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GRCC hosts table talk for Ukraine-Russia crisis

(Photo Courtesy of GRCC ODEI)

By Elizabeth Halvorson

Grand Rapids Community College’s Office of Diversity, Equity, and Inclusion (ODEI) hosted a virtual roundtable discussion featuring GRCC professors on Wednesday, March 16 to unpack the Ukraine-Russia crisis.

GRCC’s ODEI Director, B. Afeni McNeely Cobham moderated the virtual event with conversations and comments from a panel of GRCC professors. The panel included Yan Bai, Mathea Righa, Gordan Vurusic, Robert Hendershot, and Susan Willams.

Each professor presented their thoughts on Russia’s invasion of Ukraine as well as answered questions from participants.

Gordon Vurusic, professor of Language and Thought and former liaison officer between the Croatian government and the United Nations, spoke about a drafted compromise with 15 points, including a point of military neutrality for Ukraine, between Ukraine and Russia that is being negotiated currently.

“I think there is some light at the end of the tunnel,” Vurusic said. “Russian political leadership is offering to withdraw from all territories that they have conquered since February 24. So I think that’s where we are. I think there are serious negotiations about Ukraine possibly losing some territory, the territory they already didn’t fully control before the invasion and the neutrality of Ukraine in the bane of Finland, Sweden, Austria…But at the same time Ukraine is seeking security guarantees from the West, especially from the United States.”

Robert Hendershot, professor of History and specialist on TransAtlantic relations, specifically during the Cold War, gave his opening remarks on the Ukraine-Russia crisis.

“There are so many moving parts to the war in Ukraine,” said Hendershot. “A clash of values, attitudes, and perspectives, as well as a clash of arms. Russia is typically perceived as expansionists and aggressive and therefore must be contained and never appeased. Plus, stopping Russia from completely invading and taking over another country is necessary, essential to maintain the international system that the United States created after World War II.”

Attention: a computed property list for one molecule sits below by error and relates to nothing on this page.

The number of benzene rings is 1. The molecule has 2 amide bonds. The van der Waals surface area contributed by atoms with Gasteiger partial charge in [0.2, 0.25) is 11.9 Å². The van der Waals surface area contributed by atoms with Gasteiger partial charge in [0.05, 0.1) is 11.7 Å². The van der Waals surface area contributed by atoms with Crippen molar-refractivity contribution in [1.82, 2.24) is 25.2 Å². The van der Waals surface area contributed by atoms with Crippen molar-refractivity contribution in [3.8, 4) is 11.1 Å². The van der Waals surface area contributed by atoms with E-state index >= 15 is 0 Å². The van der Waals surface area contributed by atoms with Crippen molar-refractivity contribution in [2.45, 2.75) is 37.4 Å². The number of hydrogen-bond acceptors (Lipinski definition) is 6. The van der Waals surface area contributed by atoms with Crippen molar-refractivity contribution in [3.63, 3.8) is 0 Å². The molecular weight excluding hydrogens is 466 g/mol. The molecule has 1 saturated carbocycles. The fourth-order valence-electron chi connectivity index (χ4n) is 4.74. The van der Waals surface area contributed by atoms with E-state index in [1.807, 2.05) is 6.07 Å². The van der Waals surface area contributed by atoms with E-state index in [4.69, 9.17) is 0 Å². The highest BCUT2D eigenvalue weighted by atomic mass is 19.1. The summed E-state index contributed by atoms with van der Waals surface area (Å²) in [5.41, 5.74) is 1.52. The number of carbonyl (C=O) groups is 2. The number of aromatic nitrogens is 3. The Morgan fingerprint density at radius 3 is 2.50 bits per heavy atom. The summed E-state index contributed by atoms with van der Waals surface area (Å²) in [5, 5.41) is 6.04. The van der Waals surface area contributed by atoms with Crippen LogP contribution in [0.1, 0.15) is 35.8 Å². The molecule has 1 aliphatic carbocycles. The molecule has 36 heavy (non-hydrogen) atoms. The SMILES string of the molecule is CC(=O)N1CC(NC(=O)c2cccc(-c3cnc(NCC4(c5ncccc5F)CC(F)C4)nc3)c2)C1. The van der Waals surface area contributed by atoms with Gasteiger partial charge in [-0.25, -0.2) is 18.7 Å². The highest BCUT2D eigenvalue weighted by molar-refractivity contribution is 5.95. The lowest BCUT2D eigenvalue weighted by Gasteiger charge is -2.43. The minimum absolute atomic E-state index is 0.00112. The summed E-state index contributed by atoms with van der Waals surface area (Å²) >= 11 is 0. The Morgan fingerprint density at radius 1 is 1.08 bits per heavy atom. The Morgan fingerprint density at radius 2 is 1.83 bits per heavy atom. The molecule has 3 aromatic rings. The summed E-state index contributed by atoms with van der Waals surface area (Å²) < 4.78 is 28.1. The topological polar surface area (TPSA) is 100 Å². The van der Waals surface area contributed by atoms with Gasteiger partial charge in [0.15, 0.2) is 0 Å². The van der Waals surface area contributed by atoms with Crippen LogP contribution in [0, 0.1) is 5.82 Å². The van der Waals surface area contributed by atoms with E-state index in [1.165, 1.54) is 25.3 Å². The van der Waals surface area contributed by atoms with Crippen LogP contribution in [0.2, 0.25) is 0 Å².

When asked for her comments, Susan Williams, professor of European History at GRCC, spoke on the challenge the United States has when dealing with Russian President Vladimir Putin.

“Unfortunately, we’re dealing with an unfavorable actor,” Williams said. “We don’t know what Putin thinks because he’s a despot in the quintessential meaning of that word. He keeps himself extraordinarily isolated, even from the people who are supposed to be advising him, so it’s extraordinarily difficult for us to game out what’s coming next, whether it’s in the war itself or in peace negotiations.”

In closing, Williams urged Americans to not give up their passion.

“I think one of the reasons why so many Americans are so passionate about this is because we saw the attacks on our own institutions for the past four years…and Putin was very successfully using his propaganda machine, using his troll farms and everything else to help seed that discontent in the West,” said Williams. “One of the things we can’t do is let our attention wane. If he (Putin) is allowed to succeed, we’re gonna see a lot of other authoritarian states take territory from working democracies.”

Just hours before GRCC’s discussion, President Volodymyr Zelensky of Ukraine virtually addressed Congress Wednesday, March 16 and pleaded for aid, as well as new sanctions “every week” against Russia.

“Peace is more important than income,” Zelensky said. “In the darkest time for our country, for the whole of Europe, I call on you to do more. We need you right now.”

A few hours later, President Joe Biden announced $800 million in military aid for Ukraine.

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